Program on Science, Technology and Society at Harvard|
Kamilla Karhunmaa is a visiting Fulbright fellow at the Program on Science, Technology and Society at Harvard University’s John F. Kennedy School of Government and a PhD candidate at Helsinki University in environmental policy and science and technology studies. Her PhD research examines the relationships between change and stability in energy policy, and the ways in which energy transitions are debated and negotiated in Finland. While at Harvard, Kamilla will focus on how sociotechnical imaginaries influence national and local level energy policies, and how different societal groups navigate the science-policy gap in energy policy.
Kamilla’s PhD research spans energy policy debates in parliament, local government, civil society, media and academia in Finland. The individual cases look at expectations of national and local energy governance, the role of academics in energy policy debates, and the strategies employed by different actors attempting to influence energy policy.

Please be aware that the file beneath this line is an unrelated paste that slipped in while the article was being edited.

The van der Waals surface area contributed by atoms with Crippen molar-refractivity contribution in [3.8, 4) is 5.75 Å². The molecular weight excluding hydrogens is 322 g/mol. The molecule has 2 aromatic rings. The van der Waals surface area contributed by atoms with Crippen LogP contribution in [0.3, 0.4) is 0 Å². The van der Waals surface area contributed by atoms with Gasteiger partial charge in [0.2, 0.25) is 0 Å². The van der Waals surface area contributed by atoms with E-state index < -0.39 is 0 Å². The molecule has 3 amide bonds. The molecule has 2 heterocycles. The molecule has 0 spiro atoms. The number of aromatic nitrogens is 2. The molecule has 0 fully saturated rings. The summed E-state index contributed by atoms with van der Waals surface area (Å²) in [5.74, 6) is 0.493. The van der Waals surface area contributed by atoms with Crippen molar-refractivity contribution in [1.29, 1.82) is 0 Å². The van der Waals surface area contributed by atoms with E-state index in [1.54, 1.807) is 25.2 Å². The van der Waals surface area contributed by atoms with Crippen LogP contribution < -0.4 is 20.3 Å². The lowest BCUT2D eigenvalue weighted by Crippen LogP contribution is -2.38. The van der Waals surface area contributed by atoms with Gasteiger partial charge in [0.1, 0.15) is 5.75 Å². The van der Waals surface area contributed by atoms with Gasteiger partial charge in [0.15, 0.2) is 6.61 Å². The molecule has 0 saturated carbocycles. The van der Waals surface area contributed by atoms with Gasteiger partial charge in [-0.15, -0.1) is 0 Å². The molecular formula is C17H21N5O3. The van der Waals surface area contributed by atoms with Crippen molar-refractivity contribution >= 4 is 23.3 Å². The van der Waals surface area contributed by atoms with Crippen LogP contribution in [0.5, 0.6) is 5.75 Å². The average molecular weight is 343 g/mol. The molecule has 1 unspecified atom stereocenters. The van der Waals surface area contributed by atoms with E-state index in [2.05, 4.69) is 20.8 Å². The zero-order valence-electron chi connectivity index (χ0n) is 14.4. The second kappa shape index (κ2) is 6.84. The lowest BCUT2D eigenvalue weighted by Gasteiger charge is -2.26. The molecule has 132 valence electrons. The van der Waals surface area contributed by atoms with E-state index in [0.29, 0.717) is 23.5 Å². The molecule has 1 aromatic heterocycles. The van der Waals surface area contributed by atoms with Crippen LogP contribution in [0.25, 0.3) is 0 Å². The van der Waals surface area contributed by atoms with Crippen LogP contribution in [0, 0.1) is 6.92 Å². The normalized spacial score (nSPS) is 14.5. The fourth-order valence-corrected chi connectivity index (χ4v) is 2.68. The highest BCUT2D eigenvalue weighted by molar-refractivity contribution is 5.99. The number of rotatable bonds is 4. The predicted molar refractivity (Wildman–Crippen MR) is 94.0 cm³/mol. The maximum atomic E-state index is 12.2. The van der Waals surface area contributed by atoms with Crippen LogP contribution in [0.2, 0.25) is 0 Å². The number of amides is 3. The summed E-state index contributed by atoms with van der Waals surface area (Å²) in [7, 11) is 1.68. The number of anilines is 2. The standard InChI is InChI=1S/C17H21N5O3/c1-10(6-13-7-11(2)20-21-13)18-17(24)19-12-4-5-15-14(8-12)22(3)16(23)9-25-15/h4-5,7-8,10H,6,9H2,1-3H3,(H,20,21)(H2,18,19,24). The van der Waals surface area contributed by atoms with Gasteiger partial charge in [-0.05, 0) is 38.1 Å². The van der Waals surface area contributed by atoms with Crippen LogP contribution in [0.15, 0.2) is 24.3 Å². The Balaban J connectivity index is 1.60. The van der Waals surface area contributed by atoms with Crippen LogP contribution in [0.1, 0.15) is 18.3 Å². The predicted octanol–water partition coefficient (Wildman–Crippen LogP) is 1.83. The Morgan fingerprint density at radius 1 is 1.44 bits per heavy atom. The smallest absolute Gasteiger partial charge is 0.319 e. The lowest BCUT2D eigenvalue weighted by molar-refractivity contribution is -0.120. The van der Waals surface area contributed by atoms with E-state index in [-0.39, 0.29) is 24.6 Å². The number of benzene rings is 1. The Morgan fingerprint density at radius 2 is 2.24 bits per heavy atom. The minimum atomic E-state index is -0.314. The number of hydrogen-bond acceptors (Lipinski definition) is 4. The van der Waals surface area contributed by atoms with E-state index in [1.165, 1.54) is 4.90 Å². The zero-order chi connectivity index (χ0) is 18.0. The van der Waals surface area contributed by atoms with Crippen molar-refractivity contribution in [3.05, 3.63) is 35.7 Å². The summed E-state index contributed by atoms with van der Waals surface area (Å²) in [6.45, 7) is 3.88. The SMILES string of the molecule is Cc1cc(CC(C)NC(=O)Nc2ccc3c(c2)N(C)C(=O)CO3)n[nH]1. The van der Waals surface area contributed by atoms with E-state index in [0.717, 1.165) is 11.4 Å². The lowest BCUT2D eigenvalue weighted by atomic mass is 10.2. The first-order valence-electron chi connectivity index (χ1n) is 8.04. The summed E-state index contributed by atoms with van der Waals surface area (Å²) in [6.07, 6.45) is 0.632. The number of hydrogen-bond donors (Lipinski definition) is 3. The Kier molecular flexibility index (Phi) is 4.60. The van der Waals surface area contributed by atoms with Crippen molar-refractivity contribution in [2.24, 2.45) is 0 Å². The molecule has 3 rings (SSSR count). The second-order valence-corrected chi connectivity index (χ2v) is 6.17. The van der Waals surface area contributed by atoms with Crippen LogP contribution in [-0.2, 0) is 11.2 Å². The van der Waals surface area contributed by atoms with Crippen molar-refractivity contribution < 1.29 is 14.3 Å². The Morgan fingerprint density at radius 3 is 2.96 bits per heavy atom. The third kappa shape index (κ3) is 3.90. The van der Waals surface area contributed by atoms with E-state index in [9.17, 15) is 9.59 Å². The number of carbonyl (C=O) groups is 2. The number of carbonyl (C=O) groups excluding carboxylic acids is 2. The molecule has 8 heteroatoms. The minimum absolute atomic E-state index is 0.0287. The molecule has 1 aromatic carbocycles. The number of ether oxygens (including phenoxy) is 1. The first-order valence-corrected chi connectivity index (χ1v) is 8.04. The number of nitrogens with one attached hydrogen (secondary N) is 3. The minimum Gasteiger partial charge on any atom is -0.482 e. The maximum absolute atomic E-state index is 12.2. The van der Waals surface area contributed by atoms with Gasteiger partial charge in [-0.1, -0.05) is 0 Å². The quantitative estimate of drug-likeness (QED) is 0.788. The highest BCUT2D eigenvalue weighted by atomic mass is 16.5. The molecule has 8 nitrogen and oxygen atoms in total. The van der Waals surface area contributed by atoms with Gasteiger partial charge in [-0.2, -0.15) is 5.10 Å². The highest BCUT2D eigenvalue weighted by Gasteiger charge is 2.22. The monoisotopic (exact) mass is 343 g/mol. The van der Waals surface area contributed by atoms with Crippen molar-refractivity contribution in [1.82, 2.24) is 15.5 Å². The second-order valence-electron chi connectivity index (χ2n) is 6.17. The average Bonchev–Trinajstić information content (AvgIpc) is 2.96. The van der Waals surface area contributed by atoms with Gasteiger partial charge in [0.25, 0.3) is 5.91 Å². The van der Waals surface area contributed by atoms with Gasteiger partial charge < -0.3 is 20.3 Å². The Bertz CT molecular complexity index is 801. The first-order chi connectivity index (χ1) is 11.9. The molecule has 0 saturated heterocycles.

Kamilla has a Bachelor’s degree in Environmental Policy from the London School of Economics and Political Science and a Master’s degree in Social and Public Policy from Helsinki University. Prior to her PhD research, Kamilla worked as a researcher at Finland Futures Research Centre at the University of Turku, examining the intersections of climate change policy and development policy in the Mekong region and East Africa. Kamilla’s prior work focused particularly on the local development aspects of household energy technology projects in voluntary carbon markets.
Karhunmaa, K. (2016) Opening up storylines of co-benefits in voluntary carbon markets: An analysis of household energy technology projects in developing countries, Energy Research and Social Science 14, pp.71-79
Käkönen, M., Lebel, L., Karhunmaa, K., Dany, V., Try, T. (2014) Rendering Climate Change Governable in the Least Developed Countries: Policy Narratives and Expert Technologies in Cambodia, Forum for Development Studies 41 (3), pp. 351-376